Pearl Harbor, Hawaii, Dec. 7, 1941. Image courtesy of Zach Zupancic
I LIVE IN JAPAN with my husband, who is a member of the US Navy, and I love it. Before we received our orders here, living in Japan, or critical thinking about the relationship between the US and Japan, was not on my radar at all. As we prepared to move here, I thought, “Why on Earth does the US have so many people stationed over there?” and later, “Why on Earth would Japan, a country where we, in recent history, dropped a nuclear bomb, let us?” and on the plane over here, “Why are they letting me move to Japan without understanding any of that?”
Here are the basics, some of which I knew, some that I have learned: 71 years ago, Japanese fighter planes attacked the US fleet in Hawaii, killing over 2,000 troops and injuring another 1,000. The next day, President Roosevelt delivered his famous speech where he describes December 7th, 1941, to be “a date which will live in infamy,” and Congress declared war on Japan.
In August 1945, the US dropped nuclear bombs on Hiroshima and Nagasaki, killing hundreds of thousands of people. The Japanese surrendered in September and the US remained in Japan as part of an occupying force until 1952. After the occupation, new treaties between the US and Japan were drawn, and today 38,000 US service members (that doesn’t include civilian DOD employees or their families) are stationed in Japan to aid in defense and serve as a base for US-Pacific relations.
Tomorrow is the anniversary of the attack on Pearl Harbor. Japanese people don’t “celebrate” the date any more than Americans celebrate the dates that the US attacked Hiroshima or Nagasaki. But the date is making me think about me, an American, living in Japan as part of the SOFA (Status of Armed Forces Agreement) between the US and Japan. How much should I know? Everything, right? Isn’t it my responsibility to not be a dum-dum and understand why I’m allowed to be living here and how people feel about it?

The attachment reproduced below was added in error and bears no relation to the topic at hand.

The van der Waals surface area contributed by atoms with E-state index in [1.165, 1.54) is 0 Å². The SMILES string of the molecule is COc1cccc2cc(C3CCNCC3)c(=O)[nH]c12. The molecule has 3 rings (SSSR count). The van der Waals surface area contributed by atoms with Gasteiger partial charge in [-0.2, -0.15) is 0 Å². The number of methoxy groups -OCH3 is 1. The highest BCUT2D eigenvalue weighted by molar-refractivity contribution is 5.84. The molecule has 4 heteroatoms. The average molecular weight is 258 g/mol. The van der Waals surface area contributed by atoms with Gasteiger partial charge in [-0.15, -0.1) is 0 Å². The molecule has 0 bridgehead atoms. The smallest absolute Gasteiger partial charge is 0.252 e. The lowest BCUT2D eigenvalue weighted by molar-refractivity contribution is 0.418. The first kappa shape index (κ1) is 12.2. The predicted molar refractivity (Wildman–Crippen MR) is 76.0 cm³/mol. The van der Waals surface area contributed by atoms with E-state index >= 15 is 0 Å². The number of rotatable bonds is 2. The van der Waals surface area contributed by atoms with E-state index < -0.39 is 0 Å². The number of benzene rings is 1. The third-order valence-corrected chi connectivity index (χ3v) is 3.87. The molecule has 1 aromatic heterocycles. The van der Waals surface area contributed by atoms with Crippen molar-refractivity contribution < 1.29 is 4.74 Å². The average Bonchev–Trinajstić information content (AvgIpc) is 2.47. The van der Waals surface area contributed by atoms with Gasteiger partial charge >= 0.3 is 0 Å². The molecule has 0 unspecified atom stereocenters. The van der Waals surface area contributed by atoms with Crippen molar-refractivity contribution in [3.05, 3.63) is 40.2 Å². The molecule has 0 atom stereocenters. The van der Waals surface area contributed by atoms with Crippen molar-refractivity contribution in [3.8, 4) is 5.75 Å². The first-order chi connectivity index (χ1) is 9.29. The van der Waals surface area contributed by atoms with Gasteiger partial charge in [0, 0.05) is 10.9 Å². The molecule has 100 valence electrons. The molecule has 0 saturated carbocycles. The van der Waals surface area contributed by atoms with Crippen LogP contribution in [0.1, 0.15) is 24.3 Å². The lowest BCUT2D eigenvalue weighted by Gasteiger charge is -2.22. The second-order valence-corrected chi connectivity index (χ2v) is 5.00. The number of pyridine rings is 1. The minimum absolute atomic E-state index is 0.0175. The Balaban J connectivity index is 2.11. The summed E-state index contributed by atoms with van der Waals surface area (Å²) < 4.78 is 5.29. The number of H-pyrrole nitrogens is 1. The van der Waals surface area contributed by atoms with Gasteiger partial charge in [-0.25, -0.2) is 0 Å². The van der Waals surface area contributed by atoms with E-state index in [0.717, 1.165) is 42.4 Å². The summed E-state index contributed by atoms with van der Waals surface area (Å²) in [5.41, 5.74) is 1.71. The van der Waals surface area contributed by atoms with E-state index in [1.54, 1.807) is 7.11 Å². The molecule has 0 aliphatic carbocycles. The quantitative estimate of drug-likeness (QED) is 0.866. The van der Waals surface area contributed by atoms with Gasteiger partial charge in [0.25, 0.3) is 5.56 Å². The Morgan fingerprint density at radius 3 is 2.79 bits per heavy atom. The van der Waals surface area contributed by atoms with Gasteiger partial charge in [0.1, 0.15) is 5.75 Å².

Yes, but I don’t.
Anecdotally, I have heard that older generations of Japanese people still very much hold the aftermath of World War II against Americans that they encounter today. I have never experienced this. Anecdotally, I have heard that parts of Japan are so unwelcoming to Americans, that I wouldn’t be allowed in a bar or restaurant. I have never experienced this. I have older Japanese neighbors who say nice things and smile at me a lot. I have spent lots of money in Japanese bars and restaurants and never felt unwelcome.
Recently, US Forces Japan instated a curfew for active duty service members based in or visiting Japan. (I don’t know the specifics because I’m in bed by 10pm every night anyway.) The curfew is a response to the very bad behavior of a few US military members, at a time when there is anti-US sentiment in parts of Japan, especially Okinawa, where most troops are stationed.
I had lunch with a few Japanese ladies and American ladies (everyone present was married to US service members) recently, and the curfew came up. One of the American women said, “What do Japanese people think of the curfew?”
A Japanese woman said, “The Japanese people I know love to complain about the military but they also love to shop on base if they get the chance.”
I don’t speak Japanese well enough to have a real conversation with anyone, and I certainly don’t read Japanese well enough to get news from a newspaper, so I rely on Japanese women I know and stories I hear from Americans who have been in Japan longer than me. But I know that is the lazy way.
I told my family this week that living abroad as a dependent with the military feels like living abroad with training wheels. I volunteer in an office of English-speaking people, I can get Doritos any time I want, there are American doctors, dentists, and lawyers available to me if I need them. Because of this, I learned less about Japan before I got here than I should have. And because of this, on an anniversary of so much violence, I am deciding now I need to know more.
This post was originally published on December 6, 2012.